The overall quality of Arduino connected hardware designs varies widely as the community consists of a comparatively large number of hobbyists and students.
The 0.1uF cap was most likely intended to decouple the adjacent +5V power supply line. Attaching it to the latch signal line serves no unique beneficial purpose and can cause problems if your firmware operates the clock line at its maximum frequency and you have a long serial chain of registers.
If you need to delay the latch pulse to comply with setup and hold times (timing minimums) of the 74HC595 you are using, then you should address this in other ways: either correct your layout and/or add the delay in your firmware.
On its necessity...
jippie said it best:
The type of bouncing where this configuration works, is not a digital controller output like the your diagram implies. It is more intended for a push button.
On its consequences...
Even if we believe that a bouncing source was driving this line, there is no practical consequence of such behavior.
Wouter van Ooijen, said it best:
Debouncing the (data) clock input might serve some purpose. Debouncing the latch (clock) input is nonsense: multiple pulses on this input will simply re-load the same data from the shift register to the holding register (latch). -- Wouter van Ooijen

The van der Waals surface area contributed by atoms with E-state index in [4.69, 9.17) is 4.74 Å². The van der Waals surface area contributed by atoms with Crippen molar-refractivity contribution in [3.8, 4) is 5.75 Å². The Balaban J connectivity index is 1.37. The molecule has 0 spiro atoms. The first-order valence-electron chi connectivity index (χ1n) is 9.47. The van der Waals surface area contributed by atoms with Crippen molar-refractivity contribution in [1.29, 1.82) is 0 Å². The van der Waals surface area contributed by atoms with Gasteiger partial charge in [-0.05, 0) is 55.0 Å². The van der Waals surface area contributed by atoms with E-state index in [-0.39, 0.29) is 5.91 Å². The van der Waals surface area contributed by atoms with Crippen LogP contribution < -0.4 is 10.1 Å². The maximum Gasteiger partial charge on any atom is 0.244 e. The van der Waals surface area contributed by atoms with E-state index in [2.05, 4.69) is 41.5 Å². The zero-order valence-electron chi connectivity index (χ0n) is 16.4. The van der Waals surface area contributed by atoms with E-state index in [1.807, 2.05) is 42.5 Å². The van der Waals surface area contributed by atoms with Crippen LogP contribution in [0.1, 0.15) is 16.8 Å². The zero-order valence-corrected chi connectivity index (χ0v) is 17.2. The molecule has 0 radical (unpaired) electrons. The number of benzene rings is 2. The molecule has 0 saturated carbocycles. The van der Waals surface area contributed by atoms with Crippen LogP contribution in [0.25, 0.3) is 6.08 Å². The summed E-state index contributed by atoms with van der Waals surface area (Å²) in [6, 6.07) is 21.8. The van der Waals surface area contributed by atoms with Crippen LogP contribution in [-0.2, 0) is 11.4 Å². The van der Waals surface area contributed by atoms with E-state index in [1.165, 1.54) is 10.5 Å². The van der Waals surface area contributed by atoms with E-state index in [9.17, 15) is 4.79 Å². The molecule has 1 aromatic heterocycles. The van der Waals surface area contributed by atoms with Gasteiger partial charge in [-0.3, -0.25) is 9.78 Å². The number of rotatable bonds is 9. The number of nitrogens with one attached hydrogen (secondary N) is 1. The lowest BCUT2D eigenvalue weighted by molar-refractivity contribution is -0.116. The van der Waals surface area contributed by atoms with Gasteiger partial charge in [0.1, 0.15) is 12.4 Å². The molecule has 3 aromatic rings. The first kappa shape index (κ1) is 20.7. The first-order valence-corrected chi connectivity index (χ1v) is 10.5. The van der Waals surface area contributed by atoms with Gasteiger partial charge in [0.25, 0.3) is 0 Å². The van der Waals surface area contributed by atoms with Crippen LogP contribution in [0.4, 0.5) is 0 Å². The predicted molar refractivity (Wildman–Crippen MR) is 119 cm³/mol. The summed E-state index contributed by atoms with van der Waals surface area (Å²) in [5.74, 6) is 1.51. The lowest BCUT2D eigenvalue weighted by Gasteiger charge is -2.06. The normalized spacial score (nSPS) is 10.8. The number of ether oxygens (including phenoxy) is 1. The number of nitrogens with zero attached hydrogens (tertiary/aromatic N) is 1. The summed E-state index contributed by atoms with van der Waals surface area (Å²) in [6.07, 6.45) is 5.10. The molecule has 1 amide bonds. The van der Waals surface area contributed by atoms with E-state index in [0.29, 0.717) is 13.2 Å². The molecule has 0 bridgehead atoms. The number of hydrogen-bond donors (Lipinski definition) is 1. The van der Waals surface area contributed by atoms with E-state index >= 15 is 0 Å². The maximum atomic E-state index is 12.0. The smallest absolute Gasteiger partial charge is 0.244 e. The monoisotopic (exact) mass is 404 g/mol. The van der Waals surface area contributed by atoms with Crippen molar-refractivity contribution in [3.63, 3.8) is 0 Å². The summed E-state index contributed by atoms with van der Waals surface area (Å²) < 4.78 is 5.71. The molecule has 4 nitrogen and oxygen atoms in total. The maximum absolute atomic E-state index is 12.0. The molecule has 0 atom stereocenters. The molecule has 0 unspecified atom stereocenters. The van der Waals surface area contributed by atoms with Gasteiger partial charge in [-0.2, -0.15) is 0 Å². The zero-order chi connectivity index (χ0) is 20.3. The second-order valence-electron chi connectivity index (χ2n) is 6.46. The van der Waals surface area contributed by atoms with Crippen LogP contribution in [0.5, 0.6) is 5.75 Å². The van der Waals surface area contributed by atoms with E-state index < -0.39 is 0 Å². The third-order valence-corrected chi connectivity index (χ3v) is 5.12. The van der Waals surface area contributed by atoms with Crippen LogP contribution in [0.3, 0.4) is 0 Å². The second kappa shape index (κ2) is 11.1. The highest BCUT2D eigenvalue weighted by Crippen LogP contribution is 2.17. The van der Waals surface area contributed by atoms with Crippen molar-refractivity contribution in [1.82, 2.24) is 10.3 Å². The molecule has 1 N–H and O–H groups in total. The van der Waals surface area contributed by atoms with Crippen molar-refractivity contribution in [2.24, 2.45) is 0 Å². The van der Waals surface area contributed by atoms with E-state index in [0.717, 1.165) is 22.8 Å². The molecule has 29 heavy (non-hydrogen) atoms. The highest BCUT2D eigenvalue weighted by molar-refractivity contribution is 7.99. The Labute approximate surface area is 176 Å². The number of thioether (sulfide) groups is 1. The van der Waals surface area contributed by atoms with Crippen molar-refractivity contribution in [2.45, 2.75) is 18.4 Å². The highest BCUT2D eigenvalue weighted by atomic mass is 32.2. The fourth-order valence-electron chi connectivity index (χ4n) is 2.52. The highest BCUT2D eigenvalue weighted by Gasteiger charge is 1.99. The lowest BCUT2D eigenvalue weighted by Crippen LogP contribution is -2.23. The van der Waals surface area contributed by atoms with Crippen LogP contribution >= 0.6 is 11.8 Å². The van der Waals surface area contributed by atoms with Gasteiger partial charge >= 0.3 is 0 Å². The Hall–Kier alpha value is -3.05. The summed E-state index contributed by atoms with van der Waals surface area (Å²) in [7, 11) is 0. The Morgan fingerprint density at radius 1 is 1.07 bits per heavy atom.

Some schematic programs use this as a symbol to show that the pin is specifically not connected to anything.
However, this looks to be a schematic from Eagle. Eagle requires no such symbol. Output or passive pins are allowed to not be connected without any electrical rules check error. You can make a symbol and footprint for anything you want in Eagle, so only the designer knows for sure what this means. It could mean a test point, but most likely not since there is no component designator. A bunch of test points on the board are pretty useless unless labeled, so I don't think that's it. Most likely whoever created that schematic was used to a different schematic program and felt compelled to put Xs there to indicate not connected. In Eagle, you simply don't connect anything and don't give it a name and it won't be connected anywhere.